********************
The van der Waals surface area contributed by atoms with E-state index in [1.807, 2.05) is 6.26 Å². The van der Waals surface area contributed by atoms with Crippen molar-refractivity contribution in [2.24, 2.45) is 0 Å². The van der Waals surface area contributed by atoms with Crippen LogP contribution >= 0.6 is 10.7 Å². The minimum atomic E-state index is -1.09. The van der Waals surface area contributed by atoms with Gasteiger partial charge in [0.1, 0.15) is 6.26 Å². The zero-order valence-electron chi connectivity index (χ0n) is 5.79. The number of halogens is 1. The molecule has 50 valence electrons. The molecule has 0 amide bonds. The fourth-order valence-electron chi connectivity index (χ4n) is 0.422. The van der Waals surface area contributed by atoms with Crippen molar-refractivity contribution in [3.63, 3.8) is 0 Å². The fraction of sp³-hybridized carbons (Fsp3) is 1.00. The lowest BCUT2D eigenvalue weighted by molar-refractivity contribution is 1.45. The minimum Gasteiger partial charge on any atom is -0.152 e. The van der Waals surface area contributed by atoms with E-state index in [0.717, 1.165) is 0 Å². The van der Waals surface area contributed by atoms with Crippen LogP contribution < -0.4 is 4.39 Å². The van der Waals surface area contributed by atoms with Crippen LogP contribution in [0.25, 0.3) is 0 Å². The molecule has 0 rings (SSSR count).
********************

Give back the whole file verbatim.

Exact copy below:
The van der Waals surface area contributed by atoms with E-state index in [1.807, 2.05) is 6.26 Å². The van der Waals surface area contributed by atoms with Crippen molar-refractivity contribution in [2.24, 2.45) is 0 Å². The van der Waals surface area contributed by atoms with Crippen LogP contribution >= 0.6 is 10.7 Å². The minimum atomic E-state index is -1.09. The van der Waals surface area contributed by atoms with Gasteiger partial charge in [0.1, 0.15) is 6.26 Å². The zero-order valence-electron chi connectivity index (χ0n) is 5.79. The number of halogens is 1. The molecule has 50 valence electrons. The molecule has 0 amide bonds. The fourth-order valence-electron chi connectivity index (χ4n) is 0.422. The van der Waals surface area contributed by atoms with Crippen molar-refractivity contribution in [3.63, 3.8) is 0 Å². The fraction of sp³-hybridized carbons (Fsp3) is 1.00. The lowest BCUT2D eigenvalue weighted by molar-refractivity contribution is 1.45. The minimum Gasteiger partial charge on any atom is -0.152 e. The van der Waals surface area contributed by atoms with E-state index in [0.717, 1.165) is 0 Å². The van der Waals surface area contributed by atoms with Crippen LogP contribution < -0.4 is 4.39 Å². The van der Waals surface area contributed by atoms with Crippen LogP contribution in [0.25, 0.3) is 0 Å². The molecule has 0 rings (SSSR count).